“So I’ll play around with different things to get the result I need,” Carter says. “Sometimes you can do the same thing over and over, and to change something for a quarter of a second is hard.” That could mean not bringing her left arm up quite as high as it needs to be or slowing down the twist of her hips. “You have to dig deep deep and get creative to figure out how to change something—focusing on those changes is how you can make them turn into something you no longer think about, but just do.” It’s a tedious process, and repetition is what it takes to perfect the throws. That tediousness helps with later round throws, Carter knows. Which is something she prides herself on. Since throwing in high school, it’s a process Carter has been perfecting.
I asked her to explain her perfect throw. She jumped at the chance.
“I don’t have to think about stepping into the circle when I start to throw,” she says. “I actually walk in the ring at the meets the same way I do it in practice. So that’s really autopilot for me. Then, I really think about where my body is going to be when I’m coming out of the back of the ring. I like to hit this ‘T’ position where my left leg is up, my right foot is down, and my left arm is extended out, and it looks like you’re almost on this little crooked T. And so, when I come down from there I can just imagine how that feels. I imagine being tall and long in that T, but then also coming back and crouching as scrunching everything together. I get into that tiny little ball for a moment and then shift my weight and push and gain this momentum and power going toward the center of the ring. So then I feel myself scrunching down into this low and tight position, and I push back, staying over my right leg. As my right foot bounces back and hits the center and my left foot hits toward the toe board—we’re trying to get them down at the same time; it’s always going to be a little off, but we want them down as close as possible together. And then from there, this is where all the magic happens. I want to create more power by really driving up with my legs first. So, I want to create this power by really pushing on the ground and pushing my hips forward, but also keeping my upper body over my right side, and then twist while I’m still trying to stay over my right leg. Once that twist starts at the end, I’m finally able to kind of push the shot through. Hopefully, there is just this feeling of effortlessness. My best throws, they don’t feel like work. They felt really easy because when you really work, the technique and science is going to work. And so, when I know I hit the right position, I know because the throw feels effortless.”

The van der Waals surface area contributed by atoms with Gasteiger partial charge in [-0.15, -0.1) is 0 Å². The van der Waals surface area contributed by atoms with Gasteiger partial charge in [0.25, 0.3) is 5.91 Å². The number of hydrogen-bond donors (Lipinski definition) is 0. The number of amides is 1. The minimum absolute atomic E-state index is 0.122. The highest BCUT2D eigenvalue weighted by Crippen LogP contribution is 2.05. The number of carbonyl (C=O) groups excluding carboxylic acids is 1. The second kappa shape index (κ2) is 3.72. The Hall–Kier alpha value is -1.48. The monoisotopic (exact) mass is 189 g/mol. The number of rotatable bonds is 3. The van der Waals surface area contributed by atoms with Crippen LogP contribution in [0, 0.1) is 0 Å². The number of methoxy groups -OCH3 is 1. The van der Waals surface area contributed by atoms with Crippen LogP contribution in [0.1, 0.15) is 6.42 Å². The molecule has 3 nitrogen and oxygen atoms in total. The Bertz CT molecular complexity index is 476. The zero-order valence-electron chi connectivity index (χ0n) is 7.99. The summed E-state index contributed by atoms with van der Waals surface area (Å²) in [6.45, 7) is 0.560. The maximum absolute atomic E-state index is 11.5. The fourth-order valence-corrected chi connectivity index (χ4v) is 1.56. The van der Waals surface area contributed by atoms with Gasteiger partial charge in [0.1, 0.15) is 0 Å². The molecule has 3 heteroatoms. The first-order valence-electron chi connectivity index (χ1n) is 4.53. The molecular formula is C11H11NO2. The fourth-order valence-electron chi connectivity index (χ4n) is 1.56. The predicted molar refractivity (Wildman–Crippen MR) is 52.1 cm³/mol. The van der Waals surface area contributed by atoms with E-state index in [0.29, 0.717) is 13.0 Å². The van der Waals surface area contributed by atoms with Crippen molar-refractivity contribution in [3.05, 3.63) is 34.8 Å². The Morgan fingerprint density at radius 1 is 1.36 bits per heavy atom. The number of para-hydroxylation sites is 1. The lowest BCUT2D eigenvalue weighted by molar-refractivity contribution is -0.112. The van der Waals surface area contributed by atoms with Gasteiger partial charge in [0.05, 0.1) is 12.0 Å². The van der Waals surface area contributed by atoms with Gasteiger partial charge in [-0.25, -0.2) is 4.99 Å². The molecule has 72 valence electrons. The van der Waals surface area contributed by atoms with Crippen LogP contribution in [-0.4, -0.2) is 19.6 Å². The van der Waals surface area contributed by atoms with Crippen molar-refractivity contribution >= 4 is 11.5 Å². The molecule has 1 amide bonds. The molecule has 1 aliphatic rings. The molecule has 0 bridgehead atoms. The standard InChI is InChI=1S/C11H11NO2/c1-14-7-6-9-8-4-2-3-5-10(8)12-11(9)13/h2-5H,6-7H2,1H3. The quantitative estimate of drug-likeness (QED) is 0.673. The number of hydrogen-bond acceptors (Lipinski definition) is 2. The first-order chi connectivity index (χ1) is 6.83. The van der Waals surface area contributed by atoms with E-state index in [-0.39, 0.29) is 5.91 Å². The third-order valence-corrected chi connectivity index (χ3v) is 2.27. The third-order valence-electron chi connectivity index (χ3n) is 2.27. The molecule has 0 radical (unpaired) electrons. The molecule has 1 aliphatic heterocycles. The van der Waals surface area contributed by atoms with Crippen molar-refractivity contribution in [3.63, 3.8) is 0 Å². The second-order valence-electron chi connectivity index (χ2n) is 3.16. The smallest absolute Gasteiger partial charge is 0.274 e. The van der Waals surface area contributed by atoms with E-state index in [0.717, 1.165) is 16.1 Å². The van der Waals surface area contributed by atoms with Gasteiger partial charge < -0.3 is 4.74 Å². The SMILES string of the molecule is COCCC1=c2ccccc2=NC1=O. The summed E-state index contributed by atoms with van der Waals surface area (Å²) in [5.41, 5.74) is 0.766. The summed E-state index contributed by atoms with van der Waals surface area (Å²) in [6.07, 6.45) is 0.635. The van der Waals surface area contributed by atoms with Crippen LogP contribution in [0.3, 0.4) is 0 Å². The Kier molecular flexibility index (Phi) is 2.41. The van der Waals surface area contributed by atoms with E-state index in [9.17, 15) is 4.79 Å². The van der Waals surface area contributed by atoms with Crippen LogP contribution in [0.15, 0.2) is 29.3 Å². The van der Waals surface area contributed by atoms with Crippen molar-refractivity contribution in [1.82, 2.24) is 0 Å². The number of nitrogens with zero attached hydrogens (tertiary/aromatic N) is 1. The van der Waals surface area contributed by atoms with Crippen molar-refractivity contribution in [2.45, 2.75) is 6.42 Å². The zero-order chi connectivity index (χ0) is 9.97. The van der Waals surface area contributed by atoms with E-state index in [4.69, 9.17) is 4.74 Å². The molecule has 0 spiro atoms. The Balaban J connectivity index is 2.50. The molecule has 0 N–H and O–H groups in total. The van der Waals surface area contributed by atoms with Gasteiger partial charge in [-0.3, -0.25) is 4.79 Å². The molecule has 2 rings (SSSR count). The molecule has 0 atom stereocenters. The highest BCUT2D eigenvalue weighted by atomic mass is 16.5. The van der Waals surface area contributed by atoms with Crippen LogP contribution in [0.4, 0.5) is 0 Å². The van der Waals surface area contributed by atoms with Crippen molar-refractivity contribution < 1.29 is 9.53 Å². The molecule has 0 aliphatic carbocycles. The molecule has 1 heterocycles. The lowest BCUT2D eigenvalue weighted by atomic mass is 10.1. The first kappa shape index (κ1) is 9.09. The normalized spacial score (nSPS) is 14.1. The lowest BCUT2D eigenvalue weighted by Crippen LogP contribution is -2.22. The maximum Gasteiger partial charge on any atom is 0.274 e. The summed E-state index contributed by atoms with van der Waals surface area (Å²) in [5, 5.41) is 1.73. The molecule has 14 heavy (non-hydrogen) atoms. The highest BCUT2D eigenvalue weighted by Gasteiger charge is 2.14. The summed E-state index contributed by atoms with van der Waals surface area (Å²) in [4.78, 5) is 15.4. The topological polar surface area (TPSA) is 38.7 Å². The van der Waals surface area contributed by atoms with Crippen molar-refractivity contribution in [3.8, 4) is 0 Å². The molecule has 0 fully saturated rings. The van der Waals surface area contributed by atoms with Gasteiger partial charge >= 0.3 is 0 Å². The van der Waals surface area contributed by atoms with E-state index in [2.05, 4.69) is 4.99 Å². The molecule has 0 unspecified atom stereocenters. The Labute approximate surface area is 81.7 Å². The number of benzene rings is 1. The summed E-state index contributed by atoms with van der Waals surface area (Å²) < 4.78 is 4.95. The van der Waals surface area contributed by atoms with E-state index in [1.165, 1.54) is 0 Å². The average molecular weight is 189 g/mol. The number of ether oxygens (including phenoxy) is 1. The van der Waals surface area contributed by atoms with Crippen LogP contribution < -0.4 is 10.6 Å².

The ball soared through the Rio sky effortlessly on August 12, 2016. The torque Carter had created when she scrunched up did not stop when she released the orb. The momentum carried her right foot forward. At the same moment she pulled her left foot back, avoiding crossing the barrier of the toe box. That left leg, too, had momentum, but she held it as her right foot steadied her, once again creating a small, crooked T as the shot reached its apex. Her momentum halted, Carter slammed her left foot down and turned her head to the right just in time to see the ball land with a thud in the grass of the infield at Olympic Stadium.
It was well beyond the 20-meter mark. Officials marked it exactly 20.63 meters out into the field—67 feet, 8¼ inches for those who like U.S. measurements. It was her best throw by 0.39 meters. It came on her final throw of the night. It was an American Record. And, once Adams of New Zealand mustered a 20.39-meter final throw moments later, it was good enough for gold—a feat no other U.S. woman had ever accomplished.
But was it a perfect throw?
“My last throw,” Carter said, “was when I finally felt that one thing, I was trying to feel that whole track meet.” It felt almost effortless. “But then after a little bit I looked at the film, and I’m like, ‘Oh, I can do this, I can do that.’”
Carter explained that you could always go back and adjust, but that it was one of the best throws of her career. “It has the distance to prove it,” she said.
When we spoke before the Olympic Trials, at the end of our time together, I asked Carter if there was anything else she would like to add.
She thought for a moment before starting. “When you choose to believe in yourself and do the work to show that you believe in yourself, you always win. And when I saw ‘always win’ it may not always show up the way that you think it will. You may not receive what you think you should, but when you show up as your best, good things can happen.”
Five years after her gold medal win, Carter may not be in the exact spot she pictured. She is, however, giving a voice to an event she loves—and once again doing it on the sport’s biggest stage.